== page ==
Ask Your Veterinarian Presented By Kentucky Performance Products: How Do Crushed Heels Happen? - Horse Racing News | Paulick Report

Ask Your Veterinarian Presented By Kentucky Performance Products: How Do Crushed Heels Happen?

Veterinarians at Rood and Riddle Equine Hospital answer your questions about sales and healthcare of Thoroughbred auction yearlings, weanlings, 2-year-olds and breeding stock.

Question: How do crushed heels happen, and how might they impact an athletic horse (racehorse or sport horse)?

Dr. Scott Fleming: The modern Thoroughbred has been continuously refined for speed and this is reflected in the light, often thinner walled hooves they possess. A lighter hoof is more susceptible to forces acted on it at speed and can manifest itself in hoof deformation and eventual dysfunction of anatomical structures in the caudal or “back” part of the hoof. Crushed or significantly underrun heels are a hoof conformation fault encountered in all breeds, but very common in the Thoroughbred.

This condition typically develops over time and can be prevalent by early adulthood. There are varying degrees of crushed heels. Depending on the observer, you can describe the degree of heel dysfunction as “low heels” being milder and “crushed” being more severe. Crushed heels can be seen by the eye, but hidden within the hoof, there are often changes that take advanced imaging such as radiography, CT, or MRI to define. Often, crushed heels are accompanied by negative palmar (forelimb) or plantar (hindlimb) angles of the coffin bone, a broken back hoof-pastern axis, and degradation of the digital cushion which is the lifeblood of caudal hoof function.

A hoof is a functioning framework of bone, soft tissue and hoof wall/sole keratin all working together to support and provide traction for the horse. This highly specialized unit must endure tremendous load and stress whether at rest or speed. Proper development from an early age is critical to maintaining a healthy hoof into and throughout adulthood. Timely and attentive hoof care early in life along with activity providing impact/concussion while growing are very important factors for development. The wings of the coffin bone are very short in early life and grow caudally as the horse matures. Strong healthy wings are critical for maintaining health in the back of the hoof as they share load with the digital cushion. We often see underdeveloped or resorbing coffin bone wings with crushed/low heels.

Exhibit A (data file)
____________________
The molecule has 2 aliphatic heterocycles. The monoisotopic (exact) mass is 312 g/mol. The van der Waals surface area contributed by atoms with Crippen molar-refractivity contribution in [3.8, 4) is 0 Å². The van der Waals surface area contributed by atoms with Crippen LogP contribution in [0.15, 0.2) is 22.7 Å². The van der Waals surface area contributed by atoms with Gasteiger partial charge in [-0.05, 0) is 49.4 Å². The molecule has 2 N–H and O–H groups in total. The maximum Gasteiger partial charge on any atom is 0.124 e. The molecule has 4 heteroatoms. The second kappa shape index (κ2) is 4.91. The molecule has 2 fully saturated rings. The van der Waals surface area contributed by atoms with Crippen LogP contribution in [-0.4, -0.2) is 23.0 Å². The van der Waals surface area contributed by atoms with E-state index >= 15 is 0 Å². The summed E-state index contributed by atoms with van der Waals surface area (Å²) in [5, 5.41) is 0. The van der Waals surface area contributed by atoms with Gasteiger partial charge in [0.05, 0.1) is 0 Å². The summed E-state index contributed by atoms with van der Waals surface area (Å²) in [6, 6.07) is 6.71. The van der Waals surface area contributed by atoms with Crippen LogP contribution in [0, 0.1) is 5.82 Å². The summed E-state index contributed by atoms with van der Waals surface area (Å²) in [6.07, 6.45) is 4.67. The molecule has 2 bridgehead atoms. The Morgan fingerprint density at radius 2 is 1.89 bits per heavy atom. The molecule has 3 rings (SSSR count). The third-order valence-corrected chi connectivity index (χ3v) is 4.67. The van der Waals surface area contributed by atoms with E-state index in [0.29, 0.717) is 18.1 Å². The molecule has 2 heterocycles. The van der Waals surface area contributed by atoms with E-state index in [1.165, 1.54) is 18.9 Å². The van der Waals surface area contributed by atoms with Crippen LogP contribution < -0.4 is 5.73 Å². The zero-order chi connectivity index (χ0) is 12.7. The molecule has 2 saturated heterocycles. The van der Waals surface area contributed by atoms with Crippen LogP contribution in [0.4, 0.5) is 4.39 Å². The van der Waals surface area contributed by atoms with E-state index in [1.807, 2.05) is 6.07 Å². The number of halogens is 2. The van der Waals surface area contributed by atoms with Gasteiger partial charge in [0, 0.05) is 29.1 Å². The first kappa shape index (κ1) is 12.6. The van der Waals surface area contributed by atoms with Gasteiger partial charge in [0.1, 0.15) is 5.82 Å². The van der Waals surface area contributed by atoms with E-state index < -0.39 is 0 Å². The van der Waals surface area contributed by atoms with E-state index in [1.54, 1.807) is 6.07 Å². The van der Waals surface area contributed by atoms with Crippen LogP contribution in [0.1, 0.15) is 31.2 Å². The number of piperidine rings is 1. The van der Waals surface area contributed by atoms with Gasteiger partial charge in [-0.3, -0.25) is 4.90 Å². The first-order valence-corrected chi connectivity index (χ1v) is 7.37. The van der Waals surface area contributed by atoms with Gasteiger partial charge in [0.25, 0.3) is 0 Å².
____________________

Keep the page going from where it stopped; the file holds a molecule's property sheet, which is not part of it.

Crushed heels can significantly impact performance through unsoundness or physical breakdown of the hoof with heel or quarter cracks. Often, these horses are heel sore and may have bruising or “corns” present. Low heels or negative palmar/plantar angles also increase stress that can lead to soft tissue injury further up the limb. A good physical exam of the hoof is an integral part of diagnosing a problem and formulating a treatment plan. While prevention is the best medicine, therapeutic shoeing/trimming protocols including bar shoes, sole support, and addressing mechanical needs of the hoof can all help with this problem. Unfortunately, the effects can often linger if severe.

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Scott Fleming, originally from Northeast Texas, grew up riding Western performance Quarter Horses and working with cattle. Upon graduating from high school, Fleming attended farrier school and maintained a quarter horse centric farrier business in Northeast and central Texas until moving to Lexington. He also served in the Marine Corps Infantry for four years.

Fleming graduated from veterinary school at Texas A&M University in 2013. He then completed an internship at Rood & Riddle in 2013-2014, continued at the hospital as a fellow, and is currently a shareholder at Rood & Riddle.

Outside of Rood & Riddle, Fleming enjoys spending time on the farm with his wife, Tina and their two children, Callie and Case. A special interest for Dr. Fleming is participating in Equitarian Initiative trips to Central America to help working equids in the region.

Do you have a question for a veterinarian that you'd like to see in Ask Your Vet? Email natalie at

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